Recent advances have demonstrated that microbiota play important roles in many kinds of diseases. Q. Li et al. summarized how changes of the gut microbiota affect the physiological and pathological properties of the intestinal immunomodulatory cells, thus regulating diabetes mellitus. Understanding this bridge role of intestinal immunomodulatory cells may clarify the mechanisms by which the gut microbiota contributes to diabetes mellitus. Periodontitis is a chronic immunoinflammatory disease, in which the disruption of the balance between host and microbiota interactions is the key to the onset and progression of the disease. The immune homeostasis associated with periodontal health requires a regulated immunoinflammatory response, during which the presence of regulatory T cells (Treg) is essential to ensure a controlled response that minimizes collateral tissue damage. C. Alvarez et al. presented a comprehensive summary of regulatory T lymphocytes in periodontitis from bench to bedside.

Understanding the phenotypic and functional properties of tumor infiltrating Treg is essential to effectively and specifically target these cells in cancer therapy without compromising immune homeostasis in general. G. R. Lee summarized recent advances relating to tumor-infiltrating Treg in the tumor microenvironment, with particular emphasis on their accumulation, phenotypic, and functional properties, and targeting to enhance the efficacy of antitumor treatment.

Accumulating evidence suggests that neuroinflammation plays a critical role in postoperative cognitive dysfunction (POCD). Y. Liu and Y. Yin summarized the roles of immune regulatory cells with other immune cells and crosstalk between them in the pathogenesis of POCD, which may uncover promising therapeutic targets for POCD treatment and prevention.

Monocytes play an essential role in the pathogenesis of acute exacerbation of chronic obstructive pulmonary disease (AECOPD). J. Yang et al. analyzed monocyte subpopulation in the peripheral blood of healthy volunteers and AECOPD patients at the stages of admission and remission after clinical therapy, and they found a dramatic increase of a previously unreported population of large circulating atypical monocytes in AECOPD patients, characterized by higher forward scatter and lower side scatter, higher expression of CD16, intercellular adhesion molecule 1 (ICAM-1) and chemotactic protein-1 receptor-2 (CCR2), and lower expression of MHC class II antigen (HLA-DR) than typical monocytes. Further, it was found that the percentage of circulating atypical monocytes in total monocytes correlated with the length of hospital stay and disease duration. The circulating atypical monocytes might have the potential to serve as a biomarker in the diagnosis and prognosis of AECOPD.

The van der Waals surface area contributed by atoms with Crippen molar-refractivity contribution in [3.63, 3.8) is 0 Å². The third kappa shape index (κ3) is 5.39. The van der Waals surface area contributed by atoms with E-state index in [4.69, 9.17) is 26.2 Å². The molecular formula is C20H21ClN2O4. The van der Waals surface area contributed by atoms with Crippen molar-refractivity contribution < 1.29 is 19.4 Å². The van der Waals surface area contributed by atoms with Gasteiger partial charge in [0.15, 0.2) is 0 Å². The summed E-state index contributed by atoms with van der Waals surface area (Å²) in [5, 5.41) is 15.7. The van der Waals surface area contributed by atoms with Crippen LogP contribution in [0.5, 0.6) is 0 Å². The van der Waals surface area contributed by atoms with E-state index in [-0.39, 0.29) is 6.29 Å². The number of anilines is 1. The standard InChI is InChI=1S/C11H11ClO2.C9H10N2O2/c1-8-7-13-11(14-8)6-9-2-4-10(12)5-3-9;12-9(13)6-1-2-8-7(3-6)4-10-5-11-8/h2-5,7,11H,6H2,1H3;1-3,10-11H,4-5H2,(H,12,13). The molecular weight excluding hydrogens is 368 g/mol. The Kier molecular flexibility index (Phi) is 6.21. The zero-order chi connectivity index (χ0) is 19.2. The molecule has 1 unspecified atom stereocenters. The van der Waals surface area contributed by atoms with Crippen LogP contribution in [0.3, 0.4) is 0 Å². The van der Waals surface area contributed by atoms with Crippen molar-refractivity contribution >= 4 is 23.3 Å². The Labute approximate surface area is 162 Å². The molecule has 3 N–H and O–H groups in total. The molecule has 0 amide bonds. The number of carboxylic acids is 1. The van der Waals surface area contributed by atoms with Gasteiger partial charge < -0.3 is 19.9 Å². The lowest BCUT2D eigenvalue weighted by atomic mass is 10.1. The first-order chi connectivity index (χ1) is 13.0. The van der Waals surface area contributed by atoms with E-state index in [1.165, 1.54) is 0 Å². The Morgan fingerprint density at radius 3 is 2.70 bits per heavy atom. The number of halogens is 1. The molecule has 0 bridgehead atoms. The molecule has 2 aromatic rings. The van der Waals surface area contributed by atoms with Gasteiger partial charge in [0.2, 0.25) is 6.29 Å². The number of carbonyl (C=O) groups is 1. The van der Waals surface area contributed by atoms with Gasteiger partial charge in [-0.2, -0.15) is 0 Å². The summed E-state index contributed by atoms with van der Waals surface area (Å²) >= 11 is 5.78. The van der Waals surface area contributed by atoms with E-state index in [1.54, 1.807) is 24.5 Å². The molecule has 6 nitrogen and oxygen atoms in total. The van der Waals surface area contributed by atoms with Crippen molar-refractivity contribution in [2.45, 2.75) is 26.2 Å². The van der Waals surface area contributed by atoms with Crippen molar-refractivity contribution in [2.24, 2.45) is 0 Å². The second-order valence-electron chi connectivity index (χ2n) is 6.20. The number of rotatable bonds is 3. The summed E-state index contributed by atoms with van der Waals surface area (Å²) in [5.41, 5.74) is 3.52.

Y. Wang et al. showed that the expression of mitochondrial protein nicotinamide adenine dinucleotide dehydrogenase (ubiquinone) Fe-S protein 3 (NDUFS3) was significantly decreased in the sperm of patients with Asthenozoospermia (AS), and DJ-1 may play a role in maintaining mitochondrial function by means of the association with NDUFS3 during spermatogenesis in the testes. The interaction between DJ-1 and NDUFS3 in rat testes was weakened by ornidazole treatment. It showed that downregulation of DJ-1 and NDUFS3 expression likely contributes to mitochondrial dysfunction, which may underlie AS pathogenesis.

Overall, we believe that these articles may contribute to improve our knowledge of immune regulatory cell and other immune cell-mediated immune mechanisms in infection, inflammation, tumor, and other diseases, to provide insights into designing of effective immunodiagnostic tools, and to present rational basis for the development of potential therapeutic strategies.


We would like to thank the authors for their cutting-edge research data and thought-provoking reviews. We also express our gratitude to all the reviewers for their kind assistance and valuable insights.

Qingdong Guan
Cheng Xiao
Minggang Zhang